Dan Lydiate will return for Wales after more than two years away when he plays against Ireland on Sunday. It’s a good call, according to Mike Ruddock, but the former Leinster and Ireland U20 coach reckons Wales will need to do a lot more than simply defend around their back row as he tells Graham Thomas.
Mike Ruddock has warned Wales that English pair Andy Farrell and Mike Catt are looking to unleash a new multi-weaponed Ireland against them on Sunday.
Wales’ former Grand Slam-winning coach believes it will not be enough for Wayne Pivac’s side to concentrate solely on blocking Ireland’s steam-rollering pack.
The threat, says the father of Ireland flanker Rhys Ruddock, is now from an all-court game that Catt, in particular, has been developing.
Ireland will arrive for their Six Nations opener in Cardiff – a clash that is live on S4C – looking for a fifth successive victory over Wales.
But a year into Farrell and Catt’s reign they are also intent on moving on from the relentless but sometimes predictable force they had become under Joe Schmidt.
“Under Mike Catt, Ireland are now trying to play with some variety as well,” says Ruddock, now director of development at the Ospreys.
“Ireland have been effective in the past because if they couldn’t break you down with some width through the likes of Jacob Stockdale, then they could always stick it up the jumper and go back to the traditions of the way Munster used to play.
“But I think they have more selection available within their game plan now, with trying to get that width into their game, but also with variety in their movement and from cross-kicks by Johnny Sexton, or the attacking box kicks that Conor Murray can do.
“They have a number of good options to their game. Wales can’t think they can contain them with just one sort of defensive system. They will need to read things and adapt accordingly.”
Ruddock seem similarities in both sides’ aiming to improve certain aspects of their game in this tournament, although their priorities, he feels, are different.
While Ireland are seeking a sharper cutting edge, the former Leinster and Ireland U20 coach believes the big task for Wayne Pivac has been to improve Wales’ defence – something Ruddock says has already started to look encouraging during the later stages of the autumn Tests.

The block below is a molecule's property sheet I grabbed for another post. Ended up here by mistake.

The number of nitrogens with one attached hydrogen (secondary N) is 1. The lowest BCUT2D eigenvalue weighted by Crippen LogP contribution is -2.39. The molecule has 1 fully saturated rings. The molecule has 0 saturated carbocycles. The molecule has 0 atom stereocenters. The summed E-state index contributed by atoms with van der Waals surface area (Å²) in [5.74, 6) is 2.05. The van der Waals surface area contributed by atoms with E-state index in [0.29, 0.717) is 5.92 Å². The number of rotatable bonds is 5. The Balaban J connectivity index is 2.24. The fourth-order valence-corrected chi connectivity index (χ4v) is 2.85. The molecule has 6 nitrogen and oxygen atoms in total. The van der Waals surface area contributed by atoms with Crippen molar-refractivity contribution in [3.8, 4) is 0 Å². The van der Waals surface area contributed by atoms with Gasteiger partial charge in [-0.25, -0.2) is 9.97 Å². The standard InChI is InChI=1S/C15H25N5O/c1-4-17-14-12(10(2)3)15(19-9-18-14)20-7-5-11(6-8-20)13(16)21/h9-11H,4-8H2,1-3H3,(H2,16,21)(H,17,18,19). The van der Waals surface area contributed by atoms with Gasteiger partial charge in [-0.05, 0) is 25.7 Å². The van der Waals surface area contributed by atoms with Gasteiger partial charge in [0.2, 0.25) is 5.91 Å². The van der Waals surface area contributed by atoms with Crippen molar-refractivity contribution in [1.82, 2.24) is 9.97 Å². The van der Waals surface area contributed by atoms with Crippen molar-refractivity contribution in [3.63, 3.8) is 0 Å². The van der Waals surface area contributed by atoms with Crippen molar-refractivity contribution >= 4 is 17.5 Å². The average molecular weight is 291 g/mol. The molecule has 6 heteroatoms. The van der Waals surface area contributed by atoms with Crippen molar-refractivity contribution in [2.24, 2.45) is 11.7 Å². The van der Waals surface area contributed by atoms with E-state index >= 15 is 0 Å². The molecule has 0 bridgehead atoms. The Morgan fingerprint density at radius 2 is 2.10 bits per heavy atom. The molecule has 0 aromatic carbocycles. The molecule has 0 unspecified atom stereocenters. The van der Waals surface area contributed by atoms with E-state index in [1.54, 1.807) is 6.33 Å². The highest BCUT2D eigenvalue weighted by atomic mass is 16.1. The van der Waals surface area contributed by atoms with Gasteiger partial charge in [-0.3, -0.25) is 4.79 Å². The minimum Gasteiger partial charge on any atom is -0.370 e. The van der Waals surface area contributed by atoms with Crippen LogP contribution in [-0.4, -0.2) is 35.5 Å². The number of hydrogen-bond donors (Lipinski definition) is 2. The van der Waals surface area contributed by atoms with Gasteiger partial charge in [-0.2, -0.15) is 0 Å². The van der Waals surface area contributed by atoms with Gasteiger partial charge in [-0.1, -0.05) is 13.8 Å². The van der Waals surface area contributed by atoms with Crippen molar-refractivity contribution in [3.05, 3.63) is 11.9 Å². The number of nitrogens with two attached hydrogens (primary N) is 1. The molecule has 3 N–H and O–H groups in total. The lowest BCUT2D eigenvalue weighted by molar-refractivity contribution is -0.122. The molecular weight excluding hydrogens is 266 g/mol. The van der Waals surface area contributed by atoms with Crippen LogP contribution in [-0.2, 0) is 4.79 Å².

“I expect the Welsh defence to be a lot better, with better line speed. We saw that in the matches after the Ireland game in the autumn and I think that augers well for them.
“Wales have definitely improved from where they were in the last Six Nations and the physicality of their defence has improved. I think it will be a much more even game than it was last time (when Wales lost 32-9 in Dublin in November).
“Wayne Pivac came in and had a vision that he wanted to change the attacking style. That was his vision and that was the priority for him.
“He’s probably been able to imbed those attacking ideas now and so maybe the new priority is getting the defensive system improved.
“When I was with Wales, we did something similar. We brought in Clive Griffiths to make us more difficult to score against and compliment what the team was already able to do in attack.
“I have seen a move towards a more aggressive, line-speed defence than we saw in the early days under Wayne.”
Ruddock is pleased Ospreys flanker Dan Lydiate has earned a recall by Pivac, although there will be no direct back row clash between Lydiate and Ruddock junior, who has been left out despite his exceptional recent form for Leinster.
“Both players have had similar paths, in that they were both left out of their respective squads the last time. It tested them and they have both responded to the test superbly.
“They’ve got their heads down, rolled their sleeves up, and they’re both playing some of their best rugby ever. So, it’s been good to see their national squad rewarding that form.
“The big unit player, with power, in the No.6 position is back in vogue and can be very effective. They offer workrate and tackle count and they have engines that keep going and going. It’s good to see Dan plays and he will add a lot of value in terms of his leadership qualities.”
Leadership is one of the factors Ruddock believes will decide Sunday’s game and not just from the obvious sources of the respective captains, Alun Wyn Jones and Sexton.
“Johnny Sexton remains so crucial to the Ireland effort.
“But as I’ve stepped away from direct coaching, what I see more clearly than ever are the importance of discipline, physicality, and of leadership. Those the three massive things that stand out with teams now.
“You need to be hugely physical, but you have to be disciplined when you’re under pressure. That’s when the leadership is important and the need for good decisions.
“It is now an invasion game. Sides invade your territory and that’s inevitable at some stage in the course of 80 minutes. What you’re trying to do is reduce the number of times that happens and the times that physicality gets them over the gain line.
“Both coaches – Wayne and Andy – have now had time to get to grips with the demands of international rugby in the way it took Eddie Jones a time to do with England.
“We should see a high quality game. Both sides are trying to play good rugby with width and tempo. No predictions, but I’m looking forward to an exciting game.”
S4C – Sunday, 2.15pm: Clwb Rygbi Rhyngwladol
From the Principality Stadium, live coverage of Wales’ opening match of the 2021 Six Nations Championship, against Ireland. Kick off 3.00pm.